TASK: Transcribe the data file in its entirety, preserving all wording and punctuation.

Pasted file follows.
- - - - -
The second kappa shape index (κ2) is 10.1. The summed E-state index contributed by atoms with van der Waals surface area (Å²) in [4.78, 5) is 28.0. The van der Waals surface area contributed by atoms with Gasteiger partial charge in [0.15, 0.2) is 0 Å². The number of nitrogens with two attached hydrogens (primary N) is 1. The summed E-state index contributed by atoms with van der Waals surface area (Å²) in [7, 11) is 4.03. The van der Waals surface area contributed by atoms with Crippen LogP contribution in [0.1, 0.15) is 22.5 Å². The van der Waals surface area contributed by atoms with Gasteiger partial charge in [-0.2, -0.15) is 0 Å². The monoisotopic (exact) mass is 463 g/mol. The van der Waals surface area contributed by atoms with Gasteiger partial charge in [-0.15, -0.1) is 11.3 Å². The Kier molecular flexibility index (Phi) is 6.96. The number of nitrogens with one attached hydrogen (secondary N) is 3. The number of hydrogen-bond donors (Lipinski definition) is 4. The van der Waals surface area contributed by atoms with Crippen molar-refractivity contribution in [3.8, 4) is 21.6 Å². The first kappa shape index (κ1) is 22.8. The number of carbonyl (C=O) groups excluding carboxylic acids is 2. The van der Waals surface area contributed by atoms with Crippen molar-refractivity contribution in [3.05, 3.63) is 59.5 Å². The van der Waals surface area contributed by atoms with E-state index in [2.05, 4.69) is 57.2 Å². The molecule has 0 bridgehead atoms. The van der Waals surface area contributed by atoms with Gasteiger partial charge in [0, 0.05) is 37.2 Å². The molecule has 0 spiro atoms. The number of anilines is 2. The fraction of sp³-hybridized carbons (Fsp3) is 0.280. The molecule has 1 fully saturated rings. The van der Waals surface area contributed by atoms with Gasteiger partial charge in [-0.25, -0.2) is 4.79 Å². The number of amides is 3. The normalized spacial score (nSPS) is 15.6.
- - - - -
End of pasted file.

The second kappa shape index (κ2) is 10.1. The summed E-state index contributed by atoms with van der Waals surface area (Å²) in [4.78, 5) is 28.0. The van der Waals surface area contributed by atoms with Gasteiger partial charge in [0.15, 0.2) is 0 Å². The number of nitrogens with two attached hydrogens (primary N) is 1. The summed E-state index contributed by atoms with van der Waals surface area (Å²) in [7, 11) is 4.03. The van der Waals surface area contributed by atoms with Crippen LogP contribution in [0.1, 0.15) is 22.5 Å². The van der Waals surface area contributed by atoms with Gasteiger partial charge in [-0.2, -0.15) is 0 Å². The monoisotopic (exact) mass is 463 g/mol. The van der Waals surface area contributed by atoms with Gasteiger partial charge in [-0.15, -0.1) is 11.3 Å². The Kier molecular flexibility index (Phi) is 6.96. The number of nitrogens with one attached hydrogen (secondary N) is 3. The number of hydrogen-bond donors (Lipinski definition) is 4. The van der Waals surface area contributed by atoms with Crippen molar-refractivity contribution in [3.8, 4) is 21.6 Å². The first kappa shape index (κ1) is 22.8. The number of carbonyl (C=O) groups excluding carboxylic acids is 2. The van der Waals surface area contributed by atoms with Crippen molar-refractivity contribution in [3.05, 3.63) is 59.5 Å². The van der Waals surface area contributed by atoms with E-state index in [2.05, 4.69) is 57.2 Å². The molecule has 0 bridgehead atoms. The van der Waals surface area contributed by atoms with Gasteiger partial charge in [0, 0.05) is 37.2 Å². The molecule has 0 spiro atoms. The number of anilines is 2. The fraction of sp³-hybridized carbons (Fsp3) is 0.280. The molecule has 1 fully saturated rings. The van der Waals surface area contributed by atoms with Gasteiger partial charge in [-0.25, -0.2) is 4.79 Å². The number of amides is 3. The normalized spacial score (nSPS) is 15.6.